Unchained players will have to become skilled deck builders

The deck-building part of Unchained isn't in the game yet; the version that Robot showed at PAX East 2014 earlier this month offers pre-made decks with 10 heroes and a variety of minions and traps to experiment with. We decided to play as Blackpaw, a fast-moving character whose melee attack, a bite, provides healing that's equivalent to the damage it deals. Blackpaw also has a couple of special abilities: He can send out ghost Gnolls and strengthen their armor.

We were initially overwhelmed, even though Fischer was walking us through the match. There's so much going on in addition to the basic principles of setting traps and then attacking the other team. The action proceeds on lanes, which are guarded by strong AI defenders known as Paladins. The Paladins stand on glyphs that can provide buffs, so it's particularly tough to take them down. Another glyph sits right outside one of each team's two war camps, which are the areas from which minions spawn. That glyph can give those minions buffs like improved armor and health.

Trap placement is key to success, of course; one great strategy our opponents used was to lay them down at choke points. That's where Blackpaw's passive ability came in handy: He has the power to momentarily disable traps. Once you get to the other team's base, you'll see a glowing gateway known as a Rift. The objective here is to get your minions into it — but you'll have to contend with the two Paladins guarding the room. As with other MOBA-type games, diversifying your team between offensive and defensive heroes is vital in order to secure victory.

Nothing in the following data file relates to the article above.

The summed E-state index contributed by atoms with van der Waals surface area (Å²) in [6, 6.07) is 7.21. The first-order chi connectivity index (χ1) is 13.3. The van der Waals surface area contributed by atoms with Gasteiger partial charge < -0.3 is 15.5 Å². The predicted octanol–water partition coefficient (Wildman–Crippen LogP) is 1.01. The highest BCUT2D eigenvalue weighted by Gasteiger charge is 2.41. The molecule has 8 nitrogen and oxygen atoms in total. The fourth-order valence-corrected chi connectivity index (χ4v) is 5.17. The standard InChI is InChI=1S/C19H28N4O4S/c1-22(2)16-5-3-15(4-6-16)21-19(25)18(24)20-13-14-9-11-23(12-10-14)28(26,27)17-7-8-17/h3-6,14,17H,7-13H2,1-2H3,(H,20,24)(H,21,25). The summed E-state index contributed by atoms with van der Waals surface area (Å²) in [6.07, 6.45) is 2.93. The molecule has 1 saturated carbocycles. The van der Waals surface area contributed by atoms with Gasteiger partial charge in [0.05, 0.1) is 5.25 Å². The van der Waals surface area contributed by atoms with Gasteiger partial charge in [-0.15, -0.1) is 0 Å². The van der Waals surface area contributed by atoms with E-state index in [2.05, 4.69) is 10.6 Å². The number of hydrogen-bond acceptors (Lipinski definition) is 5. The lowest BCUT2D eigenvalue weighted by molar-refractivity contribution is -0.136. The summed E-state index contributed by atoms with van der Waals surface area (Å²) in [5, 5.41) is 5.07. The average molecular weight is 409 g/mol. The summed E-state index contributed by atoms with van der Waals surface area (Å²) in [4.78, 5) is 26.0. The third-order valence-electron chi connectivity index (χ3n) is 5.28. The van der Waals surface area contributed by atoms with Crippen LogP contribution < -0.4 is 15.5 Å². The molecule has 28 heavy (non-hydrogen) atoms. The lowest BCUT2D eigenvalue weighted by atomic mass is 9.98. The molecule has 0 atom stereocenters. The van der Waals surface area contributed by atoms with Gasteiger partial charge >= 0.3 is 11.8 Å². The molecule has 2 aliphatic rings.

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In addition to the public showing at PAX, Robot is now running a closed alpha. According to Fischer and Hudson, developing the game this way isn't just advantageous because it helps the studio refine game balance — it's necessary for a multiplayer-focused game like this.

"Engaging with the community and seeing what the community feels about things is kind of a gift," said Fischer.

"The scope and scale of this game is so much more than the first two games, and we're publishing this game ourselves here in North America. We need to be really conservative and measured, and make sure that we're delivering a great service to the fans, too. So we're being pretty measured in how many people we let in early, and we want to make sure our systems scale and our architecture scales as we bring more fans in," Hudson added.

Robot is currently selling founder's packs on the game's website to give people immediate access to the alpha, and allowing interested parties to sign up for news about the upcoming beta. Orcs Must Die! Unchained is set for release in late 2014 on Windows PC.

Correction: The second interview subject was Unchained design director Ian Fischer, not producer Lance Hoke. We've edited the article to reflect this.